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Improbable, War of Will among horses to watch in Preakness

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BALTIMORE — Improbable is the early favorite to win the Preakness two weeks after he was favored to win the Kentucky Derby.

Most race fans know how that turned out.

But Maximum Security, who crossed the finish line first at the Kentucky Derby, isn’t at the Preakness. Neither is Country House, who was declared the Derby winner when Maximum Security was disqualified by stewards for interference.

In fact, none of the first four horses to get to the wire at the Derby will run in the Preakness.

This is the first time the Derby winner isn’t running in the Preakness since 1996, and that means there’s no chance of a horse winning the Triple Crown this year. But the 13-horse Preakness field does feature Improbable, War of Will and a handful of fresh challengers – including last-minute addition Everfast on Wednesday.

If all 13 get to the starting gate Saturday evening, it’ll be the biggest Preakness field since 2009 and one of the most wide-open in recent history.

Here are the horses to watch in the 144th running of the Preakness on Saturday:

IMPROBABLE

The Bob Baffert-trained colt is expected to be the morning line Preakness favorite after going off as the 4-1 first choice in wagering in the Derby. Baffert trained the past two Triple Crown winners, Justify last year and American Pharoah in 2015, and reunites with jockey Mike Smith, who will be aboard Improbable in the Preakness.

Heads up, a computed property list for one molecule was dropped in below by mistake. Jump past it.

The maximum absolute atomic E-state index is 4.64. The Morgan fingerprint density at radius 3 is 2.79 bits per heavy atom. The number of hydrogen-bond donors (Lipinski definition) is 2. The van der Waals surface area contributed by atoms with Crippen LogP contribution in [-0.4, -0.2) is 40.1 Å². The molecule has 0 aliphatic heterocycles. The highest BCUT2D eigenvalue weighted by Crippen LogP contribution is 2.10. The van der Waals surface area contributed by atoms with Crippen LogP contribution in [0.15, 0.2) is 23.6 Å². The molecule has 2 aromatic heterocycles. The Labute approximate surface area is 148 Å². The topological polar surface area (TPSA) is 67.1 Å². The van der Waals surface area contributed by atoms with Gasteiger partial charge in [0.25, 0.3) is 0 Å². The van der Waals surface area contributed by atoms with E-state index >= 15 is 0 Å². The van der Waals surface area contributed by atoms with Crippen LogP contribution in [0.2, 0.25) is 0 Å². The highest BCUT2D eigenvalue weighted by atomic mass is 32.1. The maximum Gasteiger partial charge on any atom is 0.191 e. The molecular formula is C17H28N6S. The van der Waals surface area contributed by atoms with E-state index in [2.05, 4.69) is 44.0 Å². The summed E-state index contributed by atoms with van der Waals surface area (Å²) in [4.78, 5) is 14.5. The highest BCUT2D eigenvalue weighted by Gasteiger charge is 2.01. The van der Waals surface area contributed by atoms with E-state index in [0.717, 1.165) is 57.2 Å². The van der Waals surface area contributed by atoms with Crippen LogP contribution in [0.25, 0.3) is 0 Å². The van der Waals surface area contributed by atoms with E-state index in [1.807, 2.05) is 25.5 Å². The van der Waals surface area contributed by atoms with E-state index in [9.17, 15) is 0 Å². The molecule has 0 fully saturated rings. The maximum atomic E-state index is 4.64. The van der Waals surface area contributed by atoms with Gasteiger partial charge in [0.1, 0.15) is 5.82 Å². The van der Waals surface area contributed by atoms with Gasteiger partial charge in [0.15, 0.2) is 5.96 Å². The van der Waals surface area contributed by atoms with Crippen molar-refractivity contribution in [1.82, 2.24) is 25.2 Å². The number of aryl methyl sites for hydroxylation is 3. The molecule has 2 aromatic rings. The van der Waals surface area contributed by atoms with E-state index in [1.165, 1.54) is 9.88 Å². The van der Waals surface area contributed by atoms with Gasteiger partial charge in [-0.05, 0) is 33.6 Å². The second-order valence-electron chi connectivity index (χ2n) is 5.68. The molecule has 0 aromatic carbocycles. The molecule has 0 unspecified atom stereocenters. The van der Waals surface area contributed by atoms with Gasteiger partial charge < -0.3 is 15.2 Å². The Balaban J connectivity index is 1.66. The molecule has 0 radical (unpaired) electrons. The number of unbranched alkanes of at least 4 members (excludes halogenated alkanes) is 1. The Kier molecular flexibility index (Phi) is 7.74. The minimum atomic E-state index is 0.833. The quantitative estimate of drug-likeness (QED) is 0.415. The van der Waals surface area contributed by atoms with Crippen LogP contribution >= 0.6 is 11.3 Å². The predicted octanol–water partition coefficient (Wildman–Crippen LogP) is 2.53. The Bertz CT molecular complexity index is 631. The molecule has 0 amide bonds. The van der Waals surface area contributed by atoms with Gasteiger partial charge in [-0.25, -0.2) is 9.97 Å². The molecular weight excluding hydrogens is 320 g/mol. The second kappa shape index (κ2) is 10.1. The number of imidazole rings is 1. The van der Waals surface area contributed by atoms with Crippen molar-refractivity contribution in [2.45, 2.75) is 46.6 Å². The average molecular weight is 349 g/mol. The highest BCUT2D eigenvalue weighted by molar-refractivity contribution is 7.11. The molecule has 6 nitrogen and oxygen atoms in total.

The Derby was Improbable’s first time not finishing first or second in his career, and the smart money is on that not happening again.

“I certainly think that we haven’t seen his best race yet, although he showed signs of brilliance at different times,” Smith said, adding he hopes he can “get him to run one of those A-plus races. He’s not without a huge chance of winning the whole thing.”

WAR OF WILL

When 19 horses turned for home at Churchill Downs on May 4, Norm Casse turned to his father, Mark, and said, “You’re going to win the Kentucky Derby.” It wasn’t to be as Maximum Security cut in front of War of Will, forcing him to slow down, and Mark Casse’s horse was placed seventh after the DQ.

Without Maximum Security or Country House in the Preakness, War of Will could be primed to close the gap this time and give Casse his first Triple Crown victory.

“Not a whole lot of things went right for us in the Kentucky Derby and he got beat (by) four lengths,” Casse said. “That speaks volumes. I think in the Preakness, speed usually does a little better, it’s a little shorter (and) he should be extremely tough.”

WIN WIN WIN